This seems like goldmine for such need. Even better, such report are freely available on the Internet and can be found by searching for terms such as:

  • cyber threats predictions
  • emerging cyber threats
  • cyber threats forecast

From there, I think that any student should be able to find a subject both motivating and suitable for his assignment, plus some argumentation elements to show to the professors why the chosen subject is relevant.

  • Searching for cyber threats is far too limiting. For the Master's thesis that I want to prepare, it "threats" has nothing to do with it, but is squarely in the realm of security. In my opinion, "where can I look to get ideas for a paper/thesis" is the broadest possible question one could ask here. – schroeder Jan 10 '16 at 16:25
  • IT security is often defined as protecting assets against threats. I overviewed McAfee's report which appears among the first results, it seems to do a good job in covering each of these three aspects, answering questions such as "Which are new assets?", "What are the current and upcoming threats affecting current and upcoming assets?", "*What are the current protection systems and what upcoming protection systems are currently being actively researched?", even mentioning physical security threats for which there are no real solutions (either implemented or available) yet. – WhiteWinterWolf Jan 11 '16 at 10:17
  • I believe that there may be some security related subjects which bother neither with the assets, nor the threats, nor the protection measures, but I believe that this scope may be at least large enough to provide a ideas to students lacking inspiration. – WhiteWinterWolf Jan 11 '16 at 10:17
  • Sorry but I'm a student in security and the word "cyber" does not appear in any of my 170 pages of thesis :-) I think the field is too broad, and the relevant methods, theories and topics too numerous, for us to propose practical advice on where to learn about the trends in one of the many sub-fields of "information security". I'd just go with telling the students to read papers on a topic of their choice and figure out what the open problems are. It's so generic that I agree with others stating we shouldn't have a security-specific answer to that. – Steve Dodier-Lazaro Jan 13 '16 at 20:17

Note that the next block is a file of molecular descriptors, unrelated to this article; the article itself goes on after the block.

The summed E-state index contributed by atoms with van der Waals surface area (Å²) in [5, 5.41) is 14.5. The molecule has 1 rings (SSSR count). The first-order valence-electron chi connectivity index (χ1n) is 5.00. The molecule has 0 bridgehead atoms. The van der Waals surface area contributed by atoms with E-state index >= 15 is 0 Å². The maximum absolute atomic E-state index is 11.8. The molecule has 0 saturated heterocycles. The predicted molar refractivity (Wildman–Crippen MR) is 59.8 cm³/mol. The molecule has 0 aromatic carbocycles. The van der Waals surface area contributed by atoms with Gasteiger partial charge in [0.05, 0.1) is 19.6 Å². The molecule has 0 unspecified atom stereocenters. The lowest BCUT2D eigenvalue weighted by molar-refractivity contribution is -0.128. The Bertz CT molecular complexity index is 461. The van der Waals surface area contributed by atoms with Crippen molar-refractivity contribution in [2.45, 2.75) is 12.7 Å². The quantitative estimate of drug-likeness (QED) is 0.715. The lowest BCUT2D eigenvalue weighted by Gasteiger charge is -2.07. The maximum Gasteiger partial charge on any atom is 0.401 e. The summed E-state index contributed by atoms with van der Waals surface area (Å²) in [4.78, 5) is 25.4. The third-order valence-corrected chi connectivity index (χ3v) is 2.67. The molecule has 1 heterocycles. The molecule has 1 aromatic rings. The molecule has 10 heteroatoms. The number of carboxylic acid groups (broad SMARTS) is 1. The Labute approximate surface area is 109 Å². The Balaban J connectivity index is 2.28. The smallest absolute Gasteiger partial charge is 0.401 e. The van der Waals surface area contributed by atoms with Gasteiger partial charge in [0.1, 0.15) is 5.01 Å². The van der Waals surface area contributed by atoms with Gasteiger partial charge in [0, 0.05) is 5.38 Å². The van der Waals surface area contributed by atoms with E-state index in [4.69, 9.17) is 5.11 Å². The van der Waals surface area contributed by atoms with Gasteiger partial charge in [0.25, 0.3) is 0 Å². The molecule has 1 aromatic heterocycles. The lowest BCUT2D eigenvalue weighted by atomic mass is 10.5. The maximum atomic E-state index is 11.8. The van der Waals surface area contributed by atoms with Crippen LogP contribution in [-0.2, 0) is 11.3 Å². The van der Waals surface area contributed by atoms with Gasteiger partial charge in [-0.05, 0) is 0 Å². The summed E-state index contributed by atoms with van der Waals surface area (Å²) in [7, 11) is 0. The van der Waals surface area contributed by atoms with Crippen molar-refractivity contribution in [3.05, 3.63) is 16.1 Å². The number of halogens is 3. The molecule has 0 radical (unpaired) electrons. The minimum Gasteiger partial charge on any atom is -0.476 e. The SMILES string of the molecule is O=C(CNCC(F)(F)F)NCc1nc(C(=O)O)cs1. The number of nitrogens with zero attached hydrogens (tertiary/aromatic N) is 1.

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    I'm also tempted to say that if people are asking this kind of question then either (a) they have nothing to do in research or (b) they are in an institution filled with people who have nothing to do in research. Either way I don't feel anything will come out of their dissertation that will be useful to others so it won't matter what it is on. – Steve Dodier-Lazaro Jan 13 '16 at 20:18
  • @SteveDL: Why not post your own answer ;) ? "Cyberthreat" is just a marketing buzzword these editors seem to have adopted as a norm and as a mere synonym of our "IT security". In fact we are quite far from the "cyberworld" when such report explain why we may expect a raise of physical attacks again employees at home or while traveling, highlight the urge to bring security into connected cars or analyze the threat level affecting critical civilian infrastructures. – WhiteWinterWolf Jan 15 '16 at 10:33
  • @SteveDL: However I agree with your second comment, I'm indeed remembering me those students who were not very good with computers but very good at maths so got their diploma with no problem; I was always worrying what kind of IT engineer they would make (and I'm not even sure they would be very happy with their job too...). – WhiteWinterWolf Jan 15 '16 at 10:37
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    @WhiteWinterWolf I require a certain degree of overall confidence about a topic before I post. I could blabber about that but could I actually authoritatively answer the question? :p I find it more appropriate to point out to the blind spots of one answer that has already quite a few elements put together. – Steve Dodier-Lazaro Jan 15 '16 at 11:01